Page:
The clusters of tau filaments formed by polymerization of GSK-3β phosphorylated tau are stable and their formation is readily reproducible, although various factors influence the size, mass and density of the clusters. Here we demonstrate the effects of inducer and the ratio of inducer:tau concentration on these properties. In general, we have found that phosphorylation by GSK-3β is sufficient for cluster formation. In addition, conditions that alter filament length modify both the density of the filaments in the cluster, and the size of the cluster. Increases in inducer concentration which result in a change from the suboptimal to optimal ratio of inducer:tau concentration in the polymerization reaction increase the filament length within clusters and the area covered by the clusters. This results in clustered filaments that are less densely packed. Conversely, conditions that decrease filament length produce smaller clusters that contain a higher density of filaments.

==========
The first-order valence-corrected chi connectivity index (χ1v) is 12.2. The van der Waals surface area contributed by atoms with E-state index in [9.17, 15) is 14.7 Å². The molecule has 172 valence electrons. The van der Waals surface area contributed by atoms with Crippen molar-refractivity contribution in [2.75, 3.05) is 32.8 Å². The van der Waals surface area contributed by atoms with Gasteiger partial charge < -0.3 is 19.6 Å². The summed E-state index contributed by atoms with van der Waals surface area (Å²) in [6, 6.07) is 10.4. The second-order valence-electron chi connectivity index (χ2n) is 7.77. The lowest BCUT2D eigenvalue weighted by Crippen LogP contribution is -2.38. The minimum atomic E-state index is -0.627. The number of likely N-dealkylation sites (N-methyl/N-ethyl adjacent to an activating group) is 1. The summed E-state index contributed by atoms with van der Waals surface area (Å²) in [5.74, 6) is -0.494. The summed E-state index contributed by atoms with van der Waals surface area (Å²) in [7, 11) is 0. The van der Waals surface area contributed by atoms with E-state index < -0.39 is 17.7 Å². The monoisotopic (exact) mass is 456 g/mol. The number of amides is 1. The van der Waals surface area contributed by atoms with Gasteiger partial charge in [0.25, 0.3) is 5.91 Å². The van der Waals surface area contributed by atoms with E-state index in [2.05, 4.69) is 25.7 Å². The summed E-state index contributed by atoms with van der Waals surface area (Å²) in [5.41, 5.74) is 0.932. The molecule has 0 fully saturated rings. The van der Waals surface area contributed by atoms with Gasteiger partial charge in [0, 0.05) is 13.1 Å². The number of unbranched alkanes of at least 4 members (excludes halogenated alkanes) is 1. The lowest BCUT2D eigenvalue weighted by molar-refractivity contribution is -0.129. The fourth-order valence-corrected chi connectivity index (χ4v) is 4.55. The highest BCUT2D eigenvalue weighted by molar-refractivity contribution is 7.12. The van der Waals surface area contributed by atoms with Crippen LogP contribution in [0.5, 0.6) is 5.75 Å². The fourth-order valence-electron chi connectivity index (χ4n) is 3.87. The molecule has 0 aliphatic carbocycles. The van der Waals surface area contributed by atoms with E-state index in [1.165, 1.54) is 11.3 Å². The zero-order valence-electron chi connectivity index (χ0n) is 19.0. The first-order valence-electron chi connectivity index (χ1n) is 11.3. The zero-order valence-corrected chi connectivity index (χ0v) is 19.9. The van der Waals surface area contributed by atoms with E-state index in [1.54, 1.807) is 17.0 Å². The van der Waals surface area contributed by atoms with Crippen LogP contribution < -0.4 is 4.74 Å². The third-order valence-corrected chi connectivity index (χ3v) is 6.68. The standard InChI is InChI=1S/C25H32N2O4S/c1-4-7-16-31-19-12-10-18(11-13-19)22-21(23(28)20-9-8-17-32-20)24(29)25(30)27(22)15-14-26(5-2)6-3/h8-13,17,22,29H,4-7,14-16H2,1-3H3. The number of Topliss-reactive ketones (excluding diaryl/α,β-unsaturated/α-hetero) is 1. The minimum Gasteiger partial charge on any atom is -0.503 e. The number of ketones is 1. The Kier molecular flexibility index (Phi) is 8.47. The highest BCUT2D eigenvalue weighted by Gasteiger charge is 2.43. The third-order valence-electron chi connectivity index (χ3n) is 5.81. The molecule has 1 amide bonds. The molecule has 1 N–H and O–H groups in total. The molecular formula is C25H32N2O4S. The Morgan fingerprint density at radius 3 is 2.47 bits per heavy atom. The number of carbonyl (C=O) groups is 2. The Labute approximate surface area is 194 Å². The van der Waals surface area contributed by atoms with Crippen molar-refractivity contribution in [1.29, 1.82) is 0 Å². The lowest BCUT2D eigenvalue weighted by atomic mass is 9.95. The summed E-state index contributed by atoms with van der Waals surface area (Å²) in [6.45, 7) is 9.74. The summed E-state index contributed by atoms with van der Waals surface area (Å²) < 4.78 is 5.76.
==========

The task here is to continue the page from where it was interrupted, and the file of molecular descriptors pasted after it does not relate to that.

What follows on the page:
With this newly developed in vitro model, we can begin to dissect the molecular mechanisms that are involved in filament aggregations that form NFT-like structures. Further studies will be aimed at understanding whether GSK-3β phosphorylation unmasks regions of tau molecules that interact with one another in forming clusters or whether the GSK-3β phosphorylation sites are interacting directly. It is tempting to speculate a role for the former since GSK-3β phosphorylation results in an SDS-resistant conformational change as observed by an upward shift in mobility on SDS page analysis. The apparent increase in initial polymerization velocity as monitored by ThS fluorescence also suggests that the GSK-3β phosphorylated tau may be in a conformation that more readily interacts with the ARA inducer or with the ThS as used to detect amyloid-type interactions in tau kinetic analyses. Although the co-localization of GSK-3β with tau pathology in AD suggests that NFTs may form from the direct interaction of GSK-3β with tau filaments [15], our mock-phosphorylation results strongly suggest that phosphorylation is the primary role of GSK-3β in promoting cluster formation.